It was helpful that you included Iranian-born American commentator Reza Aslan (the author of No god but God) because he does a really good job of making Islamic concepts comprehensible to outsiders.
He's amazing. He's been such a successful professor without seeming stuffy. He's like "The Middle East and South Asia for Dummies." That's what he is. That's what he's successful at. That's exactly what western audiences need, and that's what I tried to do with this movie, which was give it some Hollywood elements that would keep them entertained, while at the same time try to give them some really important life or death issues out there on the table to be debated or to be learned by an audience that knows zero about the subject. It's something that's so rife with contradictions. It's the story. It's the woman. It's the country. Ironically, you can't tell one story without telling all of them. How do you do that and talk to an audience that knows nothing and is resistant to this kind of stuff and at the same time keep them interested and allow an audience to get up and leave and feel that it was something more just a lot of facts, figures and statistics. With the Pakistanis, it's a whole other issue. To give legitimacy to one of their leaders in the eyes of western audiences, it took a westerner to come in there and do it. I don't blame them for feeling as if some real hometown sensitivity to say, "What can you possibly know about this woman, this family, this country? You've got this wrong; you've got that wrong. You weren't hard enough, or you were too soft. You fell in love with your subject or whatever." I don't blame them. It's exactly what I expected. With what I do for a day job, I eat that stuff for breakfast. I'm just happy that people are looking at it.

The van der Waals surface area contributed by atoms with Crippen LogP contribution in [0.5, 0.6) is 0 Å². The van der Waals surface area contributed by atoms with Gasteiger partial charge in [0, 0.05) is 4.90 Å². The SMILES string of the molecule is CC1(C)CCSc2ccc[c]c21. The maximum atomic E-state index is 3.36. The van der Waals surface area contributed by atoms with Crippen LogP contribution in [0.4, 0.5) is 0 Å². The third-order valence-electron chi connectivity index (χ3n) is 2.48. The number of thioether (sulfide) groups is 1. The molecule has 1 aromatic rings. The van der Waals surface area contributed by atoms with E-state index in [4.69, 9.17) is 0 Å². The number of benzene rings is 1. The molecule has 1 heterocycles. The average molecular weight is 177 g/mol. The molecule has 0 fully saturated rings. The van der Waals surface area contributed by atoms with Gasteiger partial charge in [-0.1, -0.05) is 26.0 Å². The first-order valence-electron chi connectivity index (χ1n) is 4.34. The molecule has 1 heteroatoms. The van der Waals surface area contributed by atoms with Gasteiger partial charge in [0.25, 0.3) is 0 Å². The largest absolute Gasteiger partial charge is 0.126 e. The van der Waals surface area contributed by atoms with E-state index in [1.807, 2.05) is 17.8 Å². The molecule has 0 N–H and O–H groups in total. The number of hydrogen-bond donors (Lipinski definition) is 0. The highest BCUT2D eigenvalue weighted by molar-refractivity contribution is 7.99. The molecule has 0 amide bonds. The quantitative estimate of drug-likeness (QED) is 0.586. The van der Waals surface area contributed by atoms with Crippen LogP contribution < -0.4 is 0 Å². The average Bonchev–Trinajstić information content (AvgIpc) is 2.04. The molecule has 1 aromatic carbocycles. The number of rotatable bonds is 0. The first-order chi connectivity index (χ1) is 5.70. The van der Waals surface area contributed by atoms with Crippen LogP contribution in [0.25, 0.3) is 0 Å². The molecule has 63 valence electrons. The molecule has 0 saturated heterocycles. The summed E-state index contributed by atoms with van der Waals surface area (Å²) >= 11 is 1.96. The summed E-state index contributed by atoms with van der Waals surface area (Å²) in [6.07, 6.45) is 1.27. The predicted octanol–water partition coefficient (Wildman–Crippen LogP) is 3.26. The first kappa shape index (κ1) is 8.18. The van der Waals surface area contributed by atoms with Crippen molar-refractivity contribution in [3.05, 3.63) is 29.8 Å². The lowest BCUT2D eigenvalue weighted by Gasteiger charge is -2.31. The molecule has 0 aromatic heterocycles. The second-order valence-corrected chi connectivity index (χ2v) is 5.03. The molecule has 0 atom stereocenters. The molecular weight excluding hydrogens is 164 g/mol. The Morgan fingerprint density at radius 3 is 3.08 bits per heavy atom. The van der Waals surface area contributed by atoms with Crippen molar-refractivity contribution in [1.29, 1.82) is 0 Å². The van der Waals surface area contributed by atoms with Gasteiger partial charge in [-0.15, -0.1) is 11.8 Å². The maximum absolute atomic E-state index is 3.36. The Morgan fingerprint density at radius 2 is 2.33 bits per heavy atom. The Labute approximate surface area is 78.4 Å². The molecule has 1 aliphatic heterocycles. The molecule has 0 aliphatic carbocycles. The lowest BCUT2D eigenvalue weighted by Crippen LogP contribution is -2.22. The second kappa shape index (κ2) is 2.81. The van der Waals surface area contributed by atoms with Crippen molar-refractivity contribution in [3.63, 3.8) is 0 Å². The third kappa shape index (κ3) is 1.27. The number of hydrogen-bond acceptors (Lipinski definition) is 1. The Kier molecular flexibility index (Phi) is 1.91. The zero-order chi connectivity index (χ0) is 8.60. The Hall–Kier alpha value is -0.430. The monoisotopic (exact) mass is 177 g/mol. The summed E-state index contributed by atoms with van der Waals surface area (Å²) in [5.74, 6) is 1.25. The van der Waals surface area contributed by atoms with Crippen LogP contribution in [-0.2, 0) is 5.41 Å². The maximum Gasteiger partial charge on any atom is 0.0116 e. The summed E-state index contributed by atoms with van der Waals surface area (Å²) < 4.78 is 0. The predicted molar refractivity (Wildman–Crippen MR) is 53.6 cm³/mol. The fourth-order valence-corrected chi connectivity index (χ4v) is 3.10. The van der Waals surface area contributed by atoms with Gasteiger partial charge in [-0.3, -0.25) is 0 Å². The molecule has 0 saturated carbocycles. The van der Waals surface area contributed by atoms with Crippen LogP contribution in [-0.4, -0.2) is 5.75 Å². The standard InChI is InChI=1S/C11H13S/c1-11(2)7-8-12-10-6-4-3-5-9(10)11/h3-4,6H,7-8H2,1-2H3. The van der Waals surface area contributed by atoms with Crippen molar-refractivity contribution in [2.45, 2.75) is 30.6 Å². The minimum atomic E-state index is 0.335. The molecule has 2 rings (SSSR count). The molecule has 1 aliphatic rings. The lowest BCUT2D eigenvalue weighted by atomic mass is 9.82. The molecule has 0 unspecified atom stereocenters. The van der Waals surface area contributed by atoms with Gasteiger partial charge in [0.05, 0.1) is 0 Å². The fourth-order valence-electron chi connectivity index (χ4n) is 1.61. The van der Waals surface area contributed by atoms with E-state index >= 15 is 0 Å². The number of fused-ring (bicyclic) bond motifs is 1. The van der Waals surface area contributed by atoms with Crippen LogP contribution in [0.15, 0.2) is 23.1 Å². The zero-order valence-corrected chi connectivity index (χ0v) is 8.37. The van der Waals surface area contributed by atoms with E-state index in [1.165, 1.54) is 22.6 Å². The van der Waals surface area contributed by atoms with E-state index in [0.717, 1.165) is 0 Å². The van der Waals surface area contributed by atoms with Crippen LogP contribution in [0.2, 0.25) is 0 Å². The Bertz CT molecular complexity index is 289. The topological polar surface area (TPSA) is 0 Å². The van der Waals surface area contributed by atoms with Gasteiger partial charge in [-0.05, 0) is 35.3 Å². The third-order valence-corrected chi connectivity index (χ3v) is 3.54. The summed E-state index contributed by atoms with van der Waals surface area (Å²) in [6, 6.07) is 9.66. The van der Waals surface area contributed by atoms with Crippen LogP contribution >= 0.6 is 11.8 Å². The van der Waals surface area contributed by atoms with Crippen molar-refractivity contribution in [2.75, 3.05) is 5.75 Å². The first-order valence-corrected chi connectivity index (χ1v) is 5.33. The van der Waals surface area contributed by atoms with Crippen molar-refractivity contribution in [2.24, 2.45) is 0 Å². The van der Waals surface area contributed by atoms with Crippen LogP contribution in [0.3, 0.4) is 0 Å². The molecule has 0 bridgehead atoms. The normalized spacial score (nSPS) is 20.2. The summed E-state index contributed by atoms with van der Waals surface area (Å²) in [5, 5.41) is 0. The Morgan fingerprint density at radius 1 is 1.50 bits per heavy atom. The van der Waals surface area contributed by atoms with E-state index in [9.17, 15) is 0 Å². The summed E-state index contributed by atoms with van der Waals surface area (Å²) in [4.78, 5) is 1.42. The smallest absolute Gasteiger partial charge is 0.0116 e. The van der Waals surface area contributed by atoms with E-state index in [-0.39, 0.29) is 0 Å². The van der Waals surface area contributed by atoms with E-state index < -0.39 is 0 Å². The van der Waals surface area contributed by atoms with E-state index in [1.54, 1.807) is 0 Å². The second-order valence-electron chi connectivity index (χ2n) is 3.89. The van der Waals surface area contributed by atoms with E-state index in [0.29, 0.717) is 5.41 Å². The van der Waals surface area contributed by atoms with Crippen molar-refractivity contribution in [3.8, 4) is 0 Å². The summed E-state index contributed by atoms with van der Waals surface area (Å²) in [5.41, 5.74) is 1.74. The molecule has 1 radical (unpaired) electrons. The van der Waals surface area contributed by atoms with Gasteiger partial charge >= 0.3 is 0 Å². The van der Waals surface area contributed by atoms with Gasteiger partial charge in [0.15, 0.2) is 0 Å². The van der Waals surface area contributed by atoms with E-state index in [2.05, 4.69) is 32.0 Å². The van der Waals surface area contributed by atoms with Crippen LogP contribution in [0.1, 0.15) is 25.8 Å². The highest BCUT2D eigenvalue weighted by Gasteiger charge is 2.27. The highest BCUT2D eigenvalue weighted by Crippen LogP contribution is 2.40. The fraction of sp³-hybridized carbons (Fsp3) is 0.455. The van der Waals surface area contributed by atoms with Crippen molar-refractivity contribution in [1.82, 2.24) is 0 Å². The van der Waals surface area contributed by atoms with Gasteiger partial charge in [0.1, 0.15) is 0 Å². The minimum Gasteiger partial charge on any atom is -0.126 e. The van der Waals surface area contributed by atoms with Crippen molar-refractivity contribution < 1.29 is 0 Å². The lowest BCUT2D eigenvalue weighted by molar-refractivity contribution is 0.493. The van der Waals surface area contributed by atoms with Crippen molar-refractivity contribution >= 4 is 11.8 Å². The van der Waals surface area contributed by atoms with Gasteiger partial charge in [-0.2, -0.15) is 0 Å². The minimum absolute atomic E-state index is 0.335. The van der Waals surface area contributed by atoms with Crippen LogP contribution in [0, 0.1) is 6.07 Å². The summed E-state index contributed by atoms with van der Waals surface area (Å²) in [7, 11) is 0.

All photos Copyright © 2010 Bhutto Film, LLC, except the black-and-white photo of Baugham, which is © 2010 Mark Dean, www.MarkDeanPhotography.com. All pictures used by permission.